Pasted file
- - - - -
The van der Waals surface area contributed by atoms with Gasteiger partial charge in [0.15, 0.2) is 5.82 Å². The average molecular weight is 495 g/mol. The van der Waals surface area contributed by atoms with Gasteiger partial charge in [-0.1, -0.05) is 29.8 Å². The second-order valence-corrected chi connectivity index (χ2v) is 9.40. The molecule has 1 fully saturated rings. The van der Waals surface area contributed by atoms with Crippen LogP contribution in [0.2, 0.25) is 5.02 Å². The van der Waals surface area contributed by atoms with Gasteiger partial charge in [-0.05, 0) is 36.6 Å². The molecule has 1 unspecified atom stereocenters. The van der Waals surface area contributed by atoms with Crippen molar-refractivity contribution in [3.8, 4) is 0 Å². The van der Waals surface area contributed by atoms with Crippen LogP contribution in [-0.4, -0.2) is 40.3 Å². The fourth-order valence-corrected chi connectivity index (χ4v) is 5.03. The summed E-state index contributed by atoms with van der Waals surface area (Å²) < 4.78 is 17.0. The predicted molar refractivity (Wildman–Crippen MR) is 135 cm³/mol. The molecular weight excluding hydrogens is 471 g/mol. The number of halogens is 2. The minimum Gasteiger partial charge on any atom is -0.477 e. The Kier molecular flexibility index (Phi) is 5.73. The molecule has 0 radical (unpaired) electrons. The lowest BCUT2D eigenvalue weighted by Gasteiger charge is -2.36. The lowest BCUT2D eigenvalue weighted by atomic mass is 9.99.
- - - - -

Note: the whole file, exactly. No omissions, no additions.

The van der Waals surface area contributed by atoms with Gasteiger partial charge in [0.15, 0.2) is 5.82 Å². The average molecular weight is 495 g/mol. The van der Waals surface area contributed by atoms with Gasteiger partial charge in [-0.1, -0.05) is 29.8 Å². The second-order valence-corrected chi connectivity index (χ2v) is 9.40. The molecule has 1 fully saturated rings. The van der Waals surface area contributed by atoms with Crippen LogP contribution in [0.2, 0.25) is 5.02 Å². The van der Waals surface area contributed by atoms with Gasteiger partial charge in [-0.05, 0) is 36.6 Å². The molecule has 1 unspecified atom stereocenters. The van der Waals surface area contributed by atoms with Crippen molar-refractivity contribution in [3.8, 4) is 0 Å². The van der Waals surface area contributed by atoms with Crippen LogP contribution in [-0.4, -0.2) is 40.3 Å². The fourth-order valence-corrected chi connectivity index (χ4v) is 5.03. The summed E-state index contributed by atoms with van der Waals surface area (Å²) < 4.78 is 17.0. The predicted molar refractivity (Wildman–Crippen MR) is 135 cm³/mol. The molecular weight excluding hydrogens is 471 g/mol. The number of halogens is 2. The minimum Gasteiger partial charge on any atom is -0.477 e. The Kier molecular flexibility index (Phi) is 5.73. The molecule has 0 radical (unpaired) electrons. The lowest BCUT2D eigenvalue weighted by Gasteiger charge is -2.36. The lowest BCUT2D eigenvalue weighted by atomic mass is 9.99.